For some time Belisarius allowed it to be believed that he was going to accept the purple. By and by, however, he received from the emperor the command to return at once to Constantinople. The motive for this order was partly that Justinian had heard that the conduct of his general looked as if he were dallying with the thought of usurping the crown of Italy, and partly that the king of Persia had declared his intention of invading the empire. The Goths heard that Belisarius had been recalled, but took it for granted that he would disregard the summons. When, however, they found that he was actually making preparations for departure, they perceived that they had been imposed upon. Their attention then turned to the two Gothic generals who still held out in the north—Uraias the nephew of Witigis, and Hildibad. First, a deputation of Gothic nobles waited on Uraias at Pavia urging him to accept the crown. He refused the offer, saying that his regard for his uncle forbad him to occupy the throne during his uncle's lifetime, and, besides, that he thought that his relationship to one who had been so unfortunate a commander would prevent him from winning the confidence of the army. He recommended them, however, to choose Hildibad, who was then in command at Verona, and who was a nephew of Theudis, king of the Visigoths.

Hildibad accordingly was sent for to Pavia, and was there invested with the purple robe and hailed as king. But before many days had passed away he began to doubt whether the Goths had done wisely in choosing him as king, and whether he himself had been wise in accepting their choice. Calling together a great assembly of the people, he urged them to make one last effort to persuade Belisarius to assume the diadem.

Accordingly, ambassadors were sent to Ravenna to try to induce Belisarius to change his mind. They reproached him in bitter, but not undeserved, terms with his breach of faith: they taunted him with want of spirit in "choosing to be a slave when he might be a king;" but it was all to no purpose. He replied that he was resolved never to assume the title of king or emperor so long as Justinian lived.

So Hildibad was confirmed in his new dignity, and Belisarius set out to present himself, with his Gothic prisoners and the spoils of the palace of Ravenna, before his imperial master. It was in June, 540, that he arrived at Constantinople just after the empire had suffered a humiliating blow in the capture of Antioch by the Persian king. All the more welcome to Justinian and his subjects were the evidences of the Italian victories; but his jealousy of Belisarius was not set at rest, and he made no movement to offer the conqueror the honours of a Roman triumph. The enthusiasm of the people, however, made amends for the emperor's neglect. Whenever Belisarius appeared in public the streets were thronged with citizens eager to gaze upon their favourite hero, and to testify their admiration of him by shouts of applause.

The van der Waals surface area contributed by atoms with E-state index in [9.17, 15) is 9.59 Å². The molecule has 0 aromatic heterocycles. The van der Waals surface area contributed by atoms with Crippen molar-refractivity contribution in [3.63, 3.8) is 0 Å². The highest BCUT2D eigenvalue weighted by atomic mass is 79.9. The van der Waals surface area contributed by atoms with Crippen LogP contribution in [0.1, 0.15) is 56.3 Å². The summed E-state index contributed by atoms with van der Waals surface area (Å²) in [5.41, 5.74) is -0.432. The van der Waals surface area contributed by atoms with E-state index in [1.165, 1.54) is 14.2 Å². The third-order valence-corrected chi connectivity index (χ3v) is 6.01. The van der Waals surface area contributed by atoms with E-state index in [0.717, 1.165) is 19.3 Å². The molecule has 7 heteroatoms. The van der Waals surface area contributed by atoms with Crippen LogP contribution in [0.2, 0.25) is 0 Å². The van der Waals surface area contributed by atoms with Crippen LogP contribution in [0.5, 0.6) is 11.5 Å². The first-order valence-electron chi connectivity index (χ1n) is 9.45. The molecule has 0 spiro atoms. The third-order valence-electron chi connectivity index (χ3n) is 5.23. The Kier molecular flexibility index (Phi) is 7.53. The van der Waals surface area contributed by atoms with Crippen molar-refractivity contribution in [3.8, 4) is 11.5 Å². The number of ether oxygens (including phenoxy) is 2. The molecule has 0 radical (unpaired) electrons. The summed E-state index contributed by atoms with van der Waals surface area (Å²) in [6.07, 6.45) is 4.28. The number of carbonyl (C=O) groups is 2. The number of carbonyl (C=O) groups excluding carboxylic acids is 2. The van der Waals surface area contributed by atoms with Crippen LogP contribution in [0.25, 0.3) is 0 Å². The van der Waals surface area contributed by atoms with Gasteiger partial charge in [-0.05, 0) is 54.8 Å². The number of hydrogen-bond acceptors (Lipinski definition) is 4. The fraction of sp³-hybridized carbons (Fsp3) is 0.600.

Belisarius was now only thirty-five years of age, but he had reached the highest point of his fame. His secretary, Procopius, has chosen this moment to introduce his description of the great general's person and character. He tells us that Belisarius was tall and of well-proportioned frame, and in countenance handsome beyond all men. He was as perfectly accessible and as unassuming in manner as if he had been some very poor and undistinguished man." His soldiers loved him for his sympathy in all their troubles, and his unequalled generosity in rewarding their deeds of bravery. And yet his discipline was very rigorous; he never tolerated any outrages upon the country people, nor any pillage or wanton destruction of crops, and the provisions required by his army were always paid for at liberal prices. His private life was stainlessly pure, and no one ever saw him excited by wine. His presence of mind was wonderful; no emergency ever took him by surprise. In danger he was cheerful and self-possessed: he was the bravest of the brave, yet he never neglected any needful precaution. As he was never cast down, by adversity, so he was never inflated by success, nor tempted to relax even for a moment the stern simplicity of his manner of life.

Such is the portrait which is drawn of this great man by one who had lived in close intimacy with him. It is a picture which leaves out all the shadows, and the character of Belisarius was not without grave faults. But in what Procopius says of his excellencies there seems to be very little exaggeration. Pity that so noble a man should have laboured for so unworthy an end as that of crushing a heroic nation out of existence, and subjecting Italy to the rapacious misgovernment of the Eastern Empire.

But though the task was unworthy of Belisarius, the success which he had thus far attained is a proof of his wonderful genius. If he had been allowed to return to Italy at once, a few more months would probably have seen the end of the struggle. Justinian, however, thought that the work which had been carried so far might safely be left to inferior hands to finish. It was a great mistake, the result of which, as we shall see, was that the struggle lasted on for twelve more years. The Goths were conquered at last, but at an immense cost of treasure and of human lives that might all have been spared had Justinian been wise in time.

Belisarius's two royal prisoners had no reason to complain of their treatment. King Witigis was made a "Patrician;" he lived in inglorious luxury at Constantinople for two more years, and then died, unlamented by his young widow still only about twenty-two—who immediately became the wife of the emperor's nephew Germanus.